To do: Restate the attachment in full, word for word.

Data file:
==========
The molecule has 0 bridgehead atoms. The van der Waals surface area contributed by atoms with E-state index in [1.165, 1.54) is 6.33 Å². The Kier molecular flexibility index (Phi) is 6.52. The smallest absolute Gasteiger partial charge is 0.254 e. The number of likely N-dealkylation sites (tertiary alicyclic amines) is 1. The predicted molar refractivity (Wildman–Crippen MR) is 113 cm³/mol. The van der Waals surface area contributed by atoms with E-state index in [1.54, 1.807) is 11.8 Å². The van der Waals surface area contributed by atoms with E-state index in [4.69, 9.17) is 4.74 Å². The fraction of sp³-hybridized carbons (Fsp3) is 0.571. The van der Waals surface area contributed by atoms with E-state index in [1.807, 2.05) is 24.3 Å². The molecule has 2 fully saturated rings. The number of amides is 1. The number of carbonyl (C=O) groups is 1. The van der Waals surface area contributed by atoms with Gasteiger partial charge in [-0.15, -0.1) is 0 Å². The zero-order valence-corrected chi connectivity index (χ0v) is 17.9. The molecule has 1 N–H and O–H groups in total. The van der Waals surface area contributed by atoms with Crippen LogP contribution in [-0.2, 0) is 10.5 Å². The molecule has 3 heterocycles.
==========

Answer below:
The molecule has 0 bridgehead atoms. The van der Waals surface area contributed by atoms with E-state index in [1.165, 1.54) is 6.33 Å². The Kier molecular flexibility index (Phi) is 6.52. The smallest absolute Gasteiger partial charge is 0.254 e. The number of likely N-dealkylation sites (tertiary alicyclic amines) is 1. The predicted molar refractivity (Wildman–Crippen MR) is 113 cm³/mol. The van der Waals surface area contributed by atoms with E-state index in [1.54, 1.807) is 11.8 Å². The van der Waals surface area contributed by atoms with E-state index in [4.69, 9.17) is 4.74 Å². The fraction of sp³-hybridized carbons (Fsp3) is 0.571. The van der Waals surface area contributed by atoms with E-state index in [1.807, 2.05) is 24.3 Å². The molecule has 2 fully saturated rings. The number of amides is 1. The number of carbonyl (C=O) groups is 1. The van der Waals surface area contributed by atoms with Gasteiger partial charge in [-0.15, -0.1) is 0 Å². The zero-order valence-corrected chi connectivity index (χ0v) is 17.9. The molecule has 1 N–H and O–H groups in total. The van der Waals surface area contributed by atoms with Crippen LogP contribution in [-0.2, 0) is 10.5 Å². The molecule has 3 heterocycles.